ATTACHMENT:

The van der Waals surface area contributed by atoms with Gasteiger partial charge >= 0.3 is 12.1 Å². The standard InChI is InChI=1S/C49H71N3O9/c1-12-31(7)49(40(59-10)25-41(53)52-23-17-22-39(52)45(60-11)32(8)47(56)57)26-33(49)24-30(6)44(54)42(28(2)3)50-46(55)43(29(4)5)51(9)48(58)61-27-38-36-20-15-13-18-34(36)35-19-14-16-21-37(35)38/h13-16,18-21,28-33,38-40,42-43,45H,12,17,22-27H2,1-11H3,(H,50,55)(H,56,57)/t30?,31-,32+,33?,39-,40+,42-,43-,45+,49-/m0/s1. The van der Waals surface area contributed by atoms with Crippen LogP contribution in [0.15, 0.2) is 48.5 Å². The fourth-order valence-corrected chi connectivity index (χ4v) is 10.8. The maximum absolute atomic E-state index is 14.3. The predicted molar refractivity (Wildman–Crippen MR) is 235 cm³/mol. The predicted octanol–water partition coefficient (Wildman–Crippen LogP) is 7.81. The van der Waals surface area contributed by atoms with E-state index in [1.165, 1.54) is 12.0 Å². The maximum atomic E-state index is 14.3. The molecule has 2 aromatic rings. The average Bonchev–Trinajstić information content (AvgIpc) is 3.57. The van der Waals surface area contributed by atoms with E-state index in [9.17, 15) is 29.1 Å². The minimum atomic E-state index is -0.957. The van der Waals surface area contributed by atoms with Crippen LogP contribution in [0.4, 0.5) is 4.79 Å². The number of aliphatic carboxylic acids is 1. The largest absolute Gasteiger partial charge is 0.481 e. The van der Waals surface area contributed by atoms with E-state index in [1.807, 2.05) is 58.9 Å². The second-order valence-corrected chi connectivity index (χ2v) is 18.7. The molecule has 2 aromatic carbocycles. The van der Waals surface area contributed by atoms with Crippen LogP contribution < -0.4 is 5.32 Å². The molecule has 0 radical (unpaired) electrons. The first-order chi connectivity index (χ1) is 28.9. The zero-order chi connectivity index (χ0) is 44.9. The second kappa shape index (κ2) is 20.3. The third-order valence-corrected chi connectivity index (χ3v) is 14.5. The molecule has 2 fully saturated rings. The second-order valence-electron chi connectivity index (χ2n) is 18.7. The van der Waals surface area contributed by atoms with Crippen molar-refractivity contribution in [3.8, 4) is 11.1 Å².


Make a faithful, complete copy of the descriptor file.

The van der Waals surface area contributed by atoms with Gasteiger partial charge >= 0.3 is 12.1 Å². The standard InChI is InChI=1S/C49H71N3O9/c1-12-31(7)49(40(59-10)25-41(53)52-23-17-22-39(52)45(60-11)32(8)47(56)57)26-33(49)24-30(6)44(54)42(28(2)3)50-46(55)43(29(4)5)51(9)48(58)61-27-38-36-20-15-13-18-34(36)35-19-14-16-21-37(35)38/h13-16,18-21,28-33,38-40,42-43,45H,12,17,22-27H2,1-11H3,(H,50,55)(H,56,57)/t30?,31-,32+,33?,39-,40+,42-,43-,45+,49-/m0/s1. The van der Waals surface area contributed by atoms with Crippen LogP contribution in [0.15, 0.2) is 48.5 Å². The fourth-order valence-corrected chi connectivity index (χ4v) is 10.8. The maximum absolute atomic E-state index is 14.3. The predicted molar refractivity (Wildman–Crippen MR) is 235 cm³/mol. The predicted octanol–water partition coefficient (Wildman–Crippen LogP) is 7.81. The van der Waals surface area contributed by atoms with E-state index in [1.165, 1.54) is 12.0 Å². The maximum atomic E-state index is 14.3. The molecule has 2 aromatic rings. The average Bonchev–Trinajstić information content (AvgIpc) is 3.57. The van der Waals surface area contributed by atoms with E-state index in [9.17, 15) is 29.1 Å². The minimum atomic E-state index is -0.957. The van der Waals surface area contributed by atoms with Crippen LogP contribution in [0.4, 0.5) is 4.79 Å². The number of aliphatic carboxylic acids is 1. The largest absolute Gasteiger partial charge is 0.481 e. The van der Waals surface area contributed by atoms with E-state index in [1.807, 2.05) is 58.9 Å². The second-order valence-corrected chi connectivity index (χ2v) is 18.7. The molecule has 2 aromatic carbocycles. The van der Waals surface area contributed by atoms with Crippen LogP contribution < -0.4 is 5.32 Å². The molecule has 0 radical (unpaired) electrons. The first-order chi connectivity index (χ1) is 28.9. The zero-order chi connectivity index (χ0) is 44.9. The second kappa shape index (κ2) is 20.3. The third-order valence-corrected chi connectivity index (χ3v) is 14.5. The molecule has 2 fully saturated rings. The second-order valence-electron chi connectivity index (χ2n) is 18.7. The van der Waals surface area contributed by atoms with Crippen molar-refractivity contribution in [3.8, 4) is 11.1 Å².